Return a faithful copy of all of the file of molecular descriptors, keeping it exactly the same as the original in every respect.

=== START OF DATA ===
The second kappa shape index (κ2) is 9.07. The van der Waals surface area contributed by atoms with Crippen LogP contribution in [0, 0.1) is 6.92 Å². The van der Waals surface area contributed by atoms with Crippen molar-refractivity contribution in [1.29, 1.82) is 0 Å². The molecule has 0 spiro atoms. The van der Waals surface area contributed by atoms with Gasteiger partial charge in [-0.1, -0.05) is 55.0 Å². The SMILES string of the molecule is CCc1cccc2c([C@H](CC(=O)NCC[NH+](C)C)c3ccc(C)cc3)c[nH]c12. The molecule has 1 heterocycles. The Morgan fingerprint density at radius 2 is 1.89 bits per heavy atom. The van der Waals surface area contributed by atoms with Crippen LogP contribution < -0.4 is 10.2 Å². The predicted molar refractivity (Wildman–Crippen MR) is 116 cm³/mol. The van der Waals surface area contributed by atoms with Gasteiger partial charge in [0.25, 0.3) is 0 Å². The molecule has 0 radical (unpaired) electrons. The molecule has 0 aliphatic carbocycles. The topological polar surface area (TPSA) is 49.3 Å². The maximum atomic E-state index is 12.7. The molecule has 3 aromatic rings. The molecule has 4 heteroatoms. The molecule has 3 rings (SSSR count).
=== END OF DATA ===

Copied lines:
The second kappa shape index (κ2) is 9.07. The van der Waals surface area contributed by atoms with Crippen LogP contribution in [0, 0.1) is 6.92 Å². The van der Waals surface area contributed by atoms with Crippen molar-refractivity contribution in [1.29, 1.82) is 0 Å². The molecule has 0 spiro atoms. The van der Waals surface area contributed by atoms with Gasteiger partial charge in [-0.1, -0.05) is 55.0 Å². The SMILES string of the molecule is CCc1cccc2c([C@H](CC(=O)NCC[NH+](C)C)c3ccc(C)cc3)c[nH]c12. The molecule has 1 heterocycles. The Morgan fingerprint density at radius 2 is 1.89 bits per heavy atom. The van der Waals surface area contributed by atoms with Crippen LogP contribution < -0.4 is 10.2 Å². The predicted molar refractivity (Wildman–Crippen MR) is 116 cm³/mol. The van der Waals surface area contributed by atoms with Gasteiger partial charge in [0.25, 0.3) is 0 Å². The molecule has 0 radical (unpaired) electrons. The molecule has 0 aliphatic carbocycles. The topological polar surface area (TPSA) is 49.3 Å². The maximum atomic E-state index is 12.7. The molecule has 3 aromatic rings. The molecule has 4 heteroatoms. The molecule has 3 rings (SSSR count).